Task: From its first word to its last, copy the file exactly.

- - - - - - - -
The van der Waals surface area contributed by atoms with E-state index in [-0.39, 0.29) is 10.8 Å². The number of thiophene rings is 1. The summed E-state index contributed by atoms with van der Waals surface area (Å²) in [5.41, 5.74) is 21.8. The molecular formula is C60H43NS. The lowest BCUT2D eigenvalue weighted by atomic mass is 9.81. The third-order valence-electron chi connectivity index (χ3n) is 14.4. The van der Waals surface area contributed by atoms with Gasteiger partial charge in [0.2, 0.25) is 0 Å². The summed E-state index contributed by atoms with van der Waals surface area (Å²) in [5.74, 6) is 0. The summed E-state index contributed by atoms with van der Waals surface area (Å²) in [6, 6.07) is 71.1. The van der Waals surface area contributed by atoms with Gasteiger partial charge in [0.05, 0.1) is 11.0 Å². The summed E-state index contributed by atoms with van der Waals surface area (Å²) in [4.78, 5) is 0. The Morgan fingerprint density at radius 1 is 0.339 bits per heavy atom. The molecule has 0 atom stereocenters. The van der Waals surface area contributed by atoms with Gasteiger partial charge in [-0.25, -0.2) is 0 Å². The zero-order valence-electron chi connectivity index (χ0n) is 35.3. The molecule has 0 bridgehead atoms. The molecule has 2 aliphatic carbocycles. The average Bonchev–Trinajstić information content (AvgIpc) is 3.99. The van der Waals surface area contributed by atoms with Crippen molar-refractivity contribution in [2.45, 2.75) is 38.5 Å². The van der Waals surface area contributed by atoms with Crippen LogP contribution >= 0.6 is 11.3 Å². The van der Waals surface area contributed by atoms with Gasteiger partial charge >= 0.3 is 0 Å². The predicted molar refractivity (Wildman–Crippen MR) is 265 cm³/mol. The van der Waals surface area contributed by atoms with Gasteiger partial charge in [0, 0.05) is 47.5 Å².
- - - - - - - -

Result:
The van der Waals surface area contributed by atoms with E-state index in [-0.39, 0.29) is 10.8 Å². The number of thiophene rings is 1. The summed E-state index contributed by atoms with van der Waals surface area (Å²) in [5.41, 5.74) is 21.8. The molecular formula is C60H43NS. The lowest BCUT2D eigenvalue weighted by atomic mass is 9.81. The third-order valence-electron chi connectivity index (χ3n) is 14.4. The van der Waals surface area contributed by atoms with Gasteiger partial charge in [0.2, 0.25) is 0 Å². The summed E-state index contributed by atoms with van der Waals surface area (Å²) in [5.74, 6) is 0. The summed E-state index contributed by atoms with van der Waals surface area (Å²) in [6, 6.07) is 71.1. The van der Waals surface area contributed by atoms with Gasteiger partial charge in [0.05, 0.1) is 11.0 Å². The summed E-state index contributed by atoms with van der Waals surface area (Å²) in [4.78, 5) is 0. The Morgan fingerprint density at radius 1 is 0.339 bits per heavy atom. The molecule has 0 atom stereocenters. The van der Waals surface area contributed by atoms with Gasteiger partial charge in [-0.25, -0.2) is 0 Å². The zero-order valence-electron chi connectivity index (χ0n) is 35.3. The molecule has 0 bridgehead atoms. The molecule has 2 aliphatic carbocycles. The average Bonchev–Trinajstić information content (AvgIpc) is 3.99. The van der Waals surface area contributed by atoms with Crippen molar-refractivity contribution in [2.45, 2.75) is 38.5 Å². The van der Waals surface area contributed by atoms with Crippen LogP contribution >= 0.6 is 11.3 Å². The van der Waals surface area contributed by atoms with Gasteiger partial charge >= 0.3 is 0 Å². The predicted molar refractivity (Wildman–Crippen MR) is 265 cm³/mol. The van der Waals surface area contributed by atoms with Gasteiger partial charge in [0, 0.05) is 47.5 Å².